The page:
An ex-smoker forced to give-up work because of a chronic lung condition has spoken of his experience testing a “life-changing” new gadget, unveiled by scientists in Leicester.

Martin Chesney has had Chronic Obstructive Pulmonary Disease (COPD) for more than five years. 

The condition became so debilitating that he agreed to take part in a trial, testing a pioneering device which alerts people with COPD that they are about to suffer a life-limiting attack. 

Speaking ahead of World COPD Day on Wednesday, 15 November, 63-year-old Martin Chesney, said: “Having to give up work because of ill-health was a pretty big blow and suffering from this condition has taken its toll. I was willing to try anything to help me overcome these lung attacks, which COPD sufferers are prone to and can sometimes mean a stay in hospital. In very extreme cases suffering a lung attack can be fatal.”

The pioneering device is a very simple to use urine test that works in a similar way to a home pregnancy test and has been developed by UK company Mologic. The patient study was carried out by the test developers and the NIHR Leicester Biomedical Research Centre – a partnership betweeen Leicester’s Hospitals, the University of Leicester and Loughborough University. 

Once it becomes available the simple device, , could save the NHS at least £40 million a year by preventing unnecessary hospital admissions and the over prescribing of drugs to treat suspected attacks. 

The condition makes it hard to breathe because of narrowing airways and damage to the lungs. In the UK, three million people are living with COPD and each year the condition causes 115,000 emergency admissions to hospital and 24,000 deaths.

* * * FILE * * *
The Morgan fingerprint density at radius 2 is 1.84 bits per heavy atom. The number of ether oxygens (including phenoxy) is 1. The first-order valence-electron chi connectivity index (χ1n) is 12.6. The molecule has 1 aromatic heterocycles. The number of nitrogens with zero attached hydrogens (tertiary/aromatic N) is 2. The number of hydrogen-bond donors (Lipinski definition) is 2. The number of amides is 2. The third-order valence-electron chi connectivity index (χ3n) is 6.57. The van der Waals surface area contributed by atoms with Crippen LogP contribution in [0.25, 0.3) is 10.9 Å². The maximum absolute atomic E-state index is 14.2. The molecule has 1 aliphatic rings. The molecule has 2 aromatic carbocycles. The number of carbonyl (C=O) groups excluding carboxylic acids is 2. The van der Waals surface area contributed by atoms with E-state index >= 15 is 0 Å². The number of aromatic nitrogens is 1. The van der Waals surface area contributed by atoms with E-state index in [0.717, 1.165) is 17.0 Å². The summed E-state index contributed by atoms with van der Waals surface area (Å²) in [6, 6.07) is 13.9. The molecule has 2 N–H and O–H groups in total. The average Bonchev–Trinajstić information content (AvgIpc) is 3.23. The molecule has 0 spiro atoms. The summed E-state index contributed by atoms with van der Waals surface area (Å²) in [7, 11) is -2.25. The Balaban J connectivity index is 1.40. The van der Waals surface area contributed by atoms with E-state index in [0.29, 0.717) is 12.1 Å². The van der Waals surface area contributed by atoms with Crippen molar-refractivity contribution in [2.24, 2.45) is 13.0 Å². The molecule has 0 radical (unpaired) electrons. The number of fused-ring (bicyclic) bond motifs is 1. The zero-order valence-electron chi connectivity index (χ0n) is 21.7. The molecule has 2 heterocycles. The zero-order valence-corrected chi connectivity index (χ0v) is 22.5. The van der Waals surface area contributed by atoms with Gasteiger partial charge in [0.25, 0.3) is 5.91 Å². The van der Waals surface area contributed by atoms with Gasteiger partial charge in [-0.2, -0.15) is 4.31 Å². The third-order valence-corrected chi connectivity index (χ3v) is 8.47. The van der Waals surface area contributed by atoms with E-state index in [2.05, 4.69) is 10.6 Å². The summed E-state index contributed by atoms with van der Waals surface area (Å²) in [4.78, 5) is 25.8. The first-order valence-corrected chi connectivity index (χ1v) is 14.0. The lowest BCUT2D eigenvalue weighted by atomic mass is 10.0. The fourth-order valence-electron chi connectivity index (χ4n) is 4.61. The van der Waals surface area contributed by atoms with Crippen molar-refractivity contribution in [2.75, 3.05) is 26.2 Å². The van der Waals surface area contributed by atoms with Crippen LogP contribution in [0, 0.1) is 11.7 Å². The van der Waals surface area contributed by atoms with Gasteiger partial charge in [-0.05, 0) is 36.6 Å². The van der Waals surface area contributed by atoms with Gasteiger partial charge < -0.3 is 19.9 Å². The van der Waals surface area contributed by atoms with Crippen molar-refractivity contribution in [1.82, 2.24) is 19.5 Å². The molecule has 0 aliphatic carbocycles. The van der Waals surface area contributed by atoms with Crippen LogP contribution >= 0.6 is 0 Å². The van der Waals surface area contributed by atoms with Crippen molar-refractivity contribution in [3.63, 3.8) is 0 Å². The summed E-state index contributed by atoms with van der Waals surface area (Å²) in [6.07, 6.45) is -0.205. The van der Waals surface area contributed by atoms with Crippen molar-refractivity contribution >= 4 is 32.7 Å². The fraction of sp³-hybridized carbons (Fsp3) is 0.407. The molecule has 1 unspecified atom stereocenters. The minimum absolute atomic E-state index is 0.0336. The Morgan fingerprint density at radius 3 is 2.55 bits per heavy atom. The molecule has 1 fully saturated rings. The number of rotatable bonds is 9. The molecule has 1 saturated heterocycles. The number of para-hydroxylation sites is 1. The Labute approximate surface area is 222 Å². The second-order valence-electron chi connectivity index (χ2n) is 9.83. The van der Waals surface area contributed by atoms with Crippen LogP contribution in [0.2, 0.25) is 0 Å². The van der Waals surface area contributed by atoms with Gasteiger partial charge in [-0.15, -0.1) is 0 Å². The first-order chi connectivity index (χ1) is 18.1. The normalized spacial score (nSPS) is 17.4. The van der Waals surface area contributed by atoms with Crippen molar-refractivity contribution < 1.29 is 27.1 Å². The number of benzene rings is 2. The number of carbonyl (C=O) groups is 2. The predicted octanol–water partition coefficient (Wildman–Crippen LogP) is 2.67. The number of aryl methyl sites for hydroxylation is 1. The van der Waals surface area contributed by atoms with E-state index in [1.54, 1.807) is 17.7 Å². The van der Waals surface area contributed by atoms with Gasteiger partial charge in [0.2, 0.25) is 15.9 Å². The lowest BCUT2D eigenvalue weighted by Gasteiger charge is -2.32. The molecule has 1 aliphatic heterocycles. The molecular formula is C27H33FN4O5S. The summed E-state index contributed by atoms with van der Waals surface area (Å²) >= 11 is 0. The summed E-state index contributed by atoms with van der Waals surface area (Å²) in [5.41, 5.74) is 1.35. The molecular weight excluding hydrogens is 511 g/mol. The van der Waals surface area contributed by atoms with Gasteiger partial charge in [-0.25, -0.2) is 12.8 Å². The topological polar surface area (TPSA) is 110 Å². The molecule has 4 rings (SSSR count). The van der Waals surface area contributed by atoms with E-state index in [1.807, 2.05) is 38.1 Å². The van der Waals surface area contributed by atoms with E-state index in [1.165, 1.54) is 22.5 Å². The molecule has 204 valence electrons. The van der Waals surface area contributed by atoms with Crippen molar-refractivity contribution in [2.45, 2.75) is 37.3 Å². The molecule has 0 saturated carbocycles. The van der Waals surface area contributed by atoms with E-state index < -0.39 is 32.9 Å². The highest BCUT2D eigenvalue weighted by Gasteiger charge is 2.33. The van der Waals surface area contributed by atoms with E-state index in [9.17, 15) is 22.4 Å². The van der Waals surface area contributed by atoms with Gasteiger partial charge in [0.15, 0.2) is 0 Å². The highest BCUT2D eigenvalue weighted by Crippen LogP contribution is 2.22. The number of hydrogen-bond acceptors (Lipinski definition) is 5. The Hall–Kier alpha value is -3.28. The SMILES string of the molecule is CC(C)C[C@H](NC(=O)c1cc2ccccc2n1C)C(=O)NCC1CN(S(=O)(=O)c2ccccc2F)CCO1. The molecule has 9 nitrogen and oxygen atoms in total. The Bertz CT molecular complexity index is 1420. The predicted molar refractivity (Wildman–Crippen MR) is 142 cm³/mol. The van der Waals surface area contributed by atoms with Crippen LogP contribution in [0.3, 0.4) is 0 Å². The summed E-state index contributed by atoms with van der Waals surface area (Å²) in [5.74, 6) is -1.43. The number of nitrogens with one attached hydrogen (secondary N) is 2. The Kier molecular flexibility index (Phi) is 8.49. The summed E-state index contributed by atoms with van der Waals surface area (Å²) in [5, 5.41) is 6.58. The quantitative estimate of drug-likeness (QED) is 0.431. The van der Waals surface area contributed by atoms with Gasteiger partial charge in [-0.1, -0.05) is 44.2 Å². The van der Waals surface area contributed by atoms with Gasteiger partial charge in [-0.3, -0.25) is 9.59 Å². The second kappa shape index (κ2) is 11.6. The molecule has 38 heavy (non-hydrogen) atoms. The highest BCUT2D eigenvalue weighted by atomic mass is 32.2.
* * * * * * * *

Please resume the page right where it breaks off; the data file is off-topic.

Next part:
The condition became so debilitating that he agreed to take part in a trial, testing a pioneering device which alerts people with COPD that they are about to suffer a life-limiting attack. 

Speaking ahead of World COPD Day on Wednesday, 15 November, 63-year-old Martin Chesney, said: “Having to give up work because of ill-health was a pretty big blow and suffering from this condition has taken its toll. I was willing to try anything to help me overcome these lung attacks, which COPD sufferers are prone to and can sometimes mean a stay in hospital. In very extreme cases suffering a lung attack can be fatal.”

The pioneering device is a very simple to use urine test that works in a similar way to a home pregnancy test and has been developed by UK company Mologic. The patient study was carried out by the test developers and the NIHR Leicester Biomedical Research Centre – a partnership betweeen Leicester’s Hospitals, the University of Leicester and Loughborough University. 

Once it becomes available the simple device, , could save the NHS at least £40 million a year by preventing unnecessary hospital admissions and the over prescribing of drugs to treat suspected attacks. 

The condition makes it hard to breathe because of narrowing airways and damage to the lungs. In the UK, three million people are living with COPD and each year the condition causes 115,000 emergency admissions to hospital and 24,000 deaths. 

Mr Chesney, of Edmondthorpe, Leicestershire, who gave up his maintenance fitter and machinist job early shortly after his diagnosis in 2012, usually suffers two lung attacks a year.

Earlier this year he tested the kit for 30 days, he said: “It is a benefit no-end as you are able to predict a possible attack, which allows you to take medicine before it becomes nasty. 

“When I have an attack it’s dreadful, I develop a really bad cough and can black-out from coughing. I can’t lie down to sleep and I often resort to sleeping downstairs in an armchair for as long as it lasts. It is very life-limiting. I look forward to the day I have this kit, which if it can prevent an attack will really be life-changing.”

The project was funded by Innovate UK which awarded the team £2 million through the Small Business Research Initiative (SBRI). 

To read the full story please to: http://www.leicestershospitals.nhs.uk/aboutus/our-news/press-release-centre/?entryid8=54357


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